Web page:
The latest UN conventions under UNDRIP state a person has the inalienable right to identify without challenge as anything they want. This doubles down for the meaning of who is indigenous ?.

Well said. Thank you for your contribution to this issue.

I had a good Maori mate once who would say-” We’re cuzzies by assimilation–my great grandfather ate yours”

Undeniably true Hope fully this madness will end

This will be anathema to the deluded Labour minsters. How dare Michael Bassett (a white male no less !!) call them out for their dishonesty?

In several of these forums, I have made similar points, albeit a lot less eloquently than Dr Bassett, that when a government begins to entrench laws based on race ahead of citizenship it becomes necessary to define legally who is “us” and who are “they”. Note that Labour have avoided doing this publicly-they prefer a more Orwellian double speak of “equality” and “improving outcomes”.
In 2022 the American academic Barbara F Walter published a work “How Civil Wars Start & How to Stop Them”.
One of her conclusions is that conflict almost always begins with a previously entitled group who believe they have a birth right to authority, being removed from power. Sound familiar?
When you have spent years believing you are entitled to special treatment-equality feels like discrimination.
SRJ–perhaps you can have one further tilt at being Prime Minister? “Once more in to the breach etc?” 12 months of SRJ might just stop the rot?

It certainly makes it difficult for families who are blended. I was imported from Scotland as a kid, married a 4th generation pakeha lass who had a maori child, now all but one of our grand-children, and all of our great-grand-children can claim some maori blood. Trying to discuss this amongst ourselves is going to get more difficult over time. All my working life I’ve paid taxes to this country and it’s now in worse condition than it’s ever been before! Dr. Bassett is right – this country has a wedge clean through it.

The hope is Labours party vote will collapse, to a point the Labour MPs that gain seats, ensure those Labour list MPs will all have to look for jobs in the real world…

I’ve always voted strategically, recognising the main parties (up until this Labour government) tend to deliver something similar…Íts definitely time to vote strategically again, and drain the swamp (which is about the best line Trump has come up with)..

If the decision was between Jacinda Ardern (white) and David Seymour (part Maori), who should get the treatment.
I guess, most people would not decide on racial lines

Thank you! How do we end this madness

    Everyone needs to register as Maori at their local GP. Then the woke wonks will need to come up with an actual definition. Which is going to be very hard logically given the acceptance recently that we can self identify as a man or a woman depending on which way the wind is blowing.

A fantastic read that should be compulsory in schools – but will only result in Bassett being labelled a racist – the laziest response these days as it doesn’t require debate.
For my sins I work in the public sector and we have this new artificial culture rammed down our throats every day of the week, whether we like it or not, and if we don’t participate we are frowned upon.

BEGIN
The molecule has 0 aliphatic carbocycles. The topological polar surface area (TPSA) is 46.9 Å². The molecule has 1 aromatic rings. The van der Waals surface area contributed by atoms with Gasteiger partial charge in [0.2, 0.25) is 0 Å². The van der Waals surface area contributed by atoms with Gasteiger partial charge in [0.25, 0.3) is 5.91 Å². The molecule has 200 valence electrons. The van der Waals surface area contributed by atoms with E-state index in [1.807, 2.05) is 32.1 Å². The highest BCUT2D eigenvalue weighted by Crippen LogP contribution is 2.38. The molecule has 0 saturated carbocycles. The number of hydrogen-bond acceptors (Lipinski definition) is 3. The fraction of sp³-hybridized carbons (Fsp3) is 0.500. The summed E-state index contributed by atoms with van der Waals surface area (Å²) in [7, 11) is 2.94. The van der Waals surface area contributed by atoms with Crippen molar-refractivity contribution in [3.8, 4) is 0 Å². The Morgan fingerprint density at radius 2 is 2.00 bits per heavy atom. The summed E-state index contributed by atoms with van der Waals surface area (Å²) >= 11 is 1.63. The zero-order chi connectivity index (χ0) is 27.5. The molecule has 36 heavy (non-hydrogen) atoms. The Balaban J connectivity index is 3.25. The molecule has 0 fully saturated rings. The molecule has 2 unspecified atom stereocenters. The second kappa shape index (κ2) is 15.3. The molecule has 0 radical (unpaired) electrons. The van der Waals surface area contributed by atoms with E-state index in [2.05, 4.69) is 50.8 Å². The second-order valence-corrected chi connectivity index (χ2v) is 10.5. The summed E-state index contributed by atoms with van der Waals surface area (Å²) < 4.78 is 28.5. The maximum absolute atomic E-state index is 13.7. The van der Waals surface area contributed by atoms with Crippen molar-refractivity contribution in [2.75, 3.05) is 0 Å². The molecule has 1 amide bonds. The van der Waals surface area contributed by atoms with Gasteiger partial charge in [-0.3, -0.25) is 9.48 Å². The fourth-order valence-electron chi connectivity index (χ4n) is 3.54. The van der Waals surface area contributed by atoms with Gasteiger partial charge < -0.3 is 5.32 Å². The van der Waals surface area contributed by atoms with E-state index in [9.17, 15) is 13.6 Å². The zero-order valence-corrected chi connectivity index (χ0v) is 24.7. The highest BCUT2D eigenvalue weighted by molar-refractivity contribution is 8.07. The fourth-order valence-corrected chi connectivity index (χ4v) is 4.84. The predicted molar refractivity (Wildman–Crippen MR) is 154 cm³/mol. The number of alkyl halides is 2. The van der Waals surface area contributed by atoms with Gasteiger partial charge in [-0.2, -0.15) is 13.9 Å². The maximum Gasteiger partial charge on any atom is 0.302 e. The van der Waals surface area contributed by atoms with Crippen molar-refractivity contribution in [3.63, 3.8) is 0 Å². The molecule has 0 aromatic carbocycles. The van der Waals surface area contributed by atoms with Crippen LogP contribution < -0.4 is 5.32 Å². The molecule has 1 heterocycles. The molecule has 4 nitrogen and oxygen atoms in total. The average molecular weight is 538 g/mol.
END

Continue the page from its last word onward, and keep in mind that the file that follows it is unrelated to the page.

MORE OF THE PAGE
Indeed, all policy discussion these days starts with “how can we make a change to improve the outcome for Maori”, not “how can we improve outcomes for ALL New Zealanders”.
Make no mistake, this is a wedge being deliberately driven by the Labour party – and they will pay for it in October.
But unfortunately it is so ingrained in the public service, no Government will be able to change the course and it will result in some pretty ugly results on society.

The question I am going to ask our politicians who has the balls to introduce a motion to reclassify a Maori in Parliament.
As written by Michael Bassett right up until passage of the Maori Affairs Act 1974.
A half Maori could choose to be classified as a half Maori or a Maori.
Less than half & the law said one could not claim to be a Maori.
In 1974 Norman Kirks Government redefined a Maori a person of the Maori race & any descendant.
We need to redefine a Maori again to stop the handouts to people (Oligarchs) who are not a half cast & keep the money.
There are too many so called Maori people claiming money from the Government without a security check.
The money handouts are far too easy & is not getting to the genuine grassroot Māori citizen.

If the National Party has the courage to join ‘the rest of us’ to whom Michael refers in the last paragraph of his excellent piece, it will win with a ‘referee stopped contest’ decision.

A well articulated and rational response to Labor’s irresponsible actions…A “must” for all New Zealanders, regardless of their ethnicity, to read Michael Bassett’s letter…One Country – One people!

The Māori people’s own oral histories make a big thing of their ancestors’ great voyages of migration from somewhere else. This means that they are no more or less indigenous than any other descendants of immigrant families. Either all New Zealand born people are indigenous, or none of us are. I’m going with the none of us option.

A superb truth about the attack on New Zealanders.
Yes – New Zealanders we are-lock stock and barrel..
it’s a peculiar reversal of South Africa–
We love our country- we are one.
What part of that do they not understand,
We are one!.- why divide a Nation so respected for being inclusive. ??